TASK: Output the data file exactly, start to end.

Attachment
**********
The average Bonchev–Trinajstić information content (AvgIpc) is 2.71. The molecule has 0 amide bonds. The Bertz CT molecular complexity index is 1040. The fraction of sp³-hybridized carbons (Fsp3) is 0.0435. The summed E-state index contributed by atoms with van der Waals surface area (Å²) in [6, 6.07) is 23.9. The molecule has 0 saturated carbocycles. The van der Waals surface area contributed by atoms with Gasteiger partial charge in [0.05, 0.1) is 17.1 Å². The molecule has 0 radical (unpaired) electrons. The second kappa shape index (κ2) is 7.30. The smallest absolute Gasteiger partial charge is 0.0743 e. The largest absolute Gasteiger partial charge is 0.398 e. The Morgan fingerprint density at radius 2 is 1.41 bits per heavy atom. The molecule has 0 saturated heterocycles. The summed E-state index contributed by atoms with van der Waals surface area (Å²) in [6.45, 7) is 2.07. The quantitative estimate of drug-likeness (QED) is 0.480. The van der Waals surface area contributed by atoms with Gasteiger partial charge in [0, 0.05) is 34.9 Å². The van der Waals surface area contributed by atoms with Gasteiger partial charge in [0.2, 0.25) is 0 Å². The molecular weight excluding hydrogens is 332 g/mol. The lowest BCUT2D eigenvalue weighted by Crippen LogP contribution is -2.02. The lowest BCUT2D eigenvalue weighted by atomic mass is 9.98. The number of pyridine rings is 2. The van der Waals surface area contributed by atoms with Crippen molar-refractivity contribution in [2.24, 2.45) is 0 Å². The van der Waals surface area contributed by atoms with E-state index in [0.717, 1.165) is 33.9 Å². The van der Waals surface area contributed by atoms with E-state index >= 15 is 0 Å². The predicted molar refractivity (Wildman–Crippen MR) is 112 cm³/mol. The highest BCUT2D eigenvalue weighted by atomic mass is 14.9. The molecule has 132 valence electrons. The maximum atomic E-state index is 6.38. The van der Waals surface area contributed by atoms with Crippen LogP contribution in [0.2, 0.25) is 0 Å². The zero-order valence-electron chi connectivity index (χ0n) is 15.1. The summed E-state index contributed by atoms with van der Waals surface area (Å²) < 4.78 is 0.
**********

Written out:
The average Bonchev–Trinajstić information content (AvgIpc) is 2.71. The molecule has 0 amide bonds. The Bertz CT molecular complexity index is 1040. The fraction of sp³-hybridized carbons (Fsp3) is 0.0435. The summed E-state index contributed by atoms with van der Waals surface area (Å²) in [6, 6.07) is 23.9. The molecule has 0 saturated carbocycles. The van der Waals surface area contributed by atoms with Gasteiger partial charge in [0.05, 0.1) is 17.1 Å². The molecule has 0 radical (unpaired) electrons. The second kappa shape index (κ2) is 7.30. The smallest absolute Gasteiger partial charge is 0.0743 e. The largest absolute Gasteiger partial charge is 0.398 e. The Morgan fingerprint density at radius 2 is 1.41 bits per heavy atom. The molecule has 0 saturated heterocycles. The summed E-state index contributed by atoms with van der Waals surface area (Å²) in [6.45, 7) is 2.07. The quantitative estimate of drug-likeness (QED) is 0.480. The van der Waals surface area contributed by atoms with Gasteiger partial charge in [0, 0.05) is 34.9 Å². The van der Waals surface area contributed by atoms with Gasteiger partial charge in [0.2, 0.25) is 0 Å². The molecular weight excluding hydrogens is 332 g/mol. The lowest BCUT2D eigenvalue weighted by Crippen LogP contribution is -2.02. The lowest BCUT2D eigenvalue weighted by atomic mass is 9.98. The number of pyridine rings is 2. The van der Waals surface area contributed by atoms with Crippen molar-refractivity contribution in [2.24, 2.45) is 0 Å². The van der Waals surface area contributed by atoms with E-state index in [0.717, 1.165) is 33.9 Å². The van der Waals surface area contributed by atoms with E-state index >= 15 is 0 Å². The predicted molar refractivity (Wildman–Crippen MR) is 112 cm³/mol. The highest BCUT2D eigenvalue weighted by atomic mass is 14.9. The molecule has 132 valence electrons. The maximum atomic E-state index is 6.38. The van der Waals surface area contributed by atoms with Crippen LogP contribution in [0.2, 0.25) is 0 Å². The zero-order valence-electron chi connectivity index (χ0n) is 15.1. The summed E-state index contributed by atoms with van der Waals surface area (Å²) < 4.78 is 0.